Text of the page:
Student Activity Page
A New Job!
The Bedard family arrived at the train station in Laconia, tired from their long trip from Quebéc. They were excited to start a new life in New Hampshire. Mrs. Bedard's cousin Pierre met them at the train. He asked Mr. Bedard (Maurice) to go to work with him. The Mill needed many workers. Maurice said he would first help his family move into their new home. He would begin work at the Mill the next day.
Early the next morning, the Mill's bell rang loudly to signal the start of the work day. Maurice and Pierre walked together to the Mill. The Mill owner greeted them in French. Maurice knew very little English, so he was happy they spoke French in the Mill. They climbed the stairs to the second floor. Noises were everywhere.
Maurice learned that there were many jobs needed to make socks:
- The Supervisor was the boss.
- The Knitter took care of the knitting machines.
- The Machine Fixer repaired the machines.
- The Turner Boy turned the socks inside out so that the toes could be seamed.
- The Looper sewed the toes of the socks on a round plate.
- The Boarder put each sock on a wooden form in the shape of a leg. He put the boards into a steam chamber to shape the sock and remove wrinkles.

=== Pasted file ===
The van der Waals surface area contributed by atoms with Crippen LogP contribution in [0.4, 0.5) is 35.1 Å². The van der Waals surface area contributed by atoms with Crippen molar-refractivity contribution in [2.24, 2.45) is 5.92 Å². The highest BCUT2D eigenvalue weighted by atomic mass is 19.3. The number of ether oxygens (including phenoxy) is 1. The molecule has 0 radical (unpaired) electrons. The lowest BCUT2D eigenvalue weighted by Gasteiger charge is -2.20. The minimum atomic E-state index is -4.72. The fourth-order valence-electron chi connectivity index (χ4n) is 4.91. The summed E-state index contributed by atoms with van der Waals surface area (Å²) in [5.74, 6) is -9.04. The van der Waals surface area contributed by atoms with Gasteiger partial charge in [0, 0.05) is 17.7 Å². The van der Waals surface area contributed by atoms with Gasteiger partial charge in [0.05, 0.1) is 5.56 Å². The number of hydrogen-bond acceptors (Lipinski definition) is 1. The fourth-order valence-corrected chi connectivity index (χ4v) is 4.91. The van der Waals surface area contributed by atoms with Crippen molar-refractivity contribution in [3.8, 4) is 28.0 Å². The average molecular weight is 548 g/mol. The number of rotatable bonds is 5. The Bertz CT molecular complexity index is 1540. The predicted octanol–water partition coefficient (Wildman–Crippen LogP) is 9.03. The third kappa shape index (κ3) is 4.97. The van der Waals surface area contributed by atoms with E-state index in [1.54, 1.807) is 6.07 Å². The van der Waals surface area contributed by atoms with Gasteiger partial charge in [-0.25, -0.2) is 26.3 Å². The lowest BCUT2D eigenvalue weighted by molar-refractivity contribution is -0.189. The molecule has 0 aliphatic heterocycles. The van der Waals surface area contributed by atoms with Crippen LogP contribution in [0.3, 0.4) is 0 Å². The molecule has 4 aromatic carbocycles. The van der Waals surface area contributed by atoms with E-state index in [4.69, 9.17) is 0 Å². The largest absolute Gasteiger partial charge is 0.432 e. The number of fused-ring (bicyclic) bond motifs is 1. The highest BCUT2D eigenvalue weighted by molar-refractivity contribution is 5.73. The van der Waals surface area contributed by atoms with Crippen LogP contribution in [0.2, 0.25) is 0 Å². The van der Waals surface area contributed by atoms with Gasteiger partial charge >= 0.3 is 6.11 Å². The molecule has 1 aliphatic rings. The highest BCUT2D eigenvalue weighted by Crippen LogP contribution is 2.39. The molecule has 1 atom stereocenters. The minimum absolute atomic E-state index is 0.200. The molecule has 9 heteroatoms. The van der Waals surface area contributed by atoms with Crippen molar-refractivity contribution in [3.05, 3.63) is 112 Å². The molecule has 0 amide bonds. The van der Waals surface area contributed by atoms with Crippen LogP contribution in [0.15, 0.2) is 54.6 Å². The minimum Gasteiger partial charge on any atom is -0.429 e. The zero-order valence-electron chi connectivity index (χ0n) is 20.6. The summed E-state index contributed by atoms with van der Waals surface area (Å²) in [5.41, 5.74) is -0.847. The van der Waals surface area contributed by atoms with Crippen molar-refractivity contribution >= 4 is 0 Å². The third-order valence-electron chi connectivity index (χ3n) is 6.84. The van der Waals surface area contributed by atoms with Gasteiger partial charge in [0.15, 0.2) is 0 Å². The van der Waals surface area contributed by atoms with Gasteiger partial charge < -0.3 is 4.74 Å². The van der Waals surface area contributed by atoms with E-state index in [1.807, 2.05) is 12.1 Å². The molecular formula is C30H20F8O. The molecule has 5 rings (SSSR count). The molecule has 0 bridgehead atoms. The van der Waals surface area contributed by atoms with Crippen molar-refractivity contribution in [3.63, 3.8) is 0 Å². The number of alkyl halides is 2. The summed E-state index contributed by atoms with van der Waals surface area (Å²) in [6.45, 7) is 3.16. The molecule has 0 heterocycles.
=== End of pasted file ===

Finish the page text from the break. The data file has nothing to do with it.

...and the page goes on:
- The Finisher repaired the socks and packed them for shipment.
Maurice was hired as a Boarder. The Boarding Room was hot. He took off his shirt and worked in his tee shirt. He opened a window to cool down the room. Maurice learned that he would be paid by the piece. The more socks he boarded, the more money he made. He had to work 10 hours per day, six days per week.
Questions and Activity
Click here for the Answer Page
- What job would you like to have at the Mill?
- Do you think Mr. Bedard’s job was easy? Why?
- Was there anything about Mr. Bedard’s job you did not like? Why?
- Why was the Boarding Room hot?
- If Mr. Bedard is paid 17 cents an hour, what would he make in a week?
This story was written by educator Chris Lewis, with funding from the Institute of Museum & Library Services. It is loosely based on records of the LaPlante family, who moved from Sainte Perpétue to Franklin about 1903. The images are from the Morin Collection, Belknap Mill.
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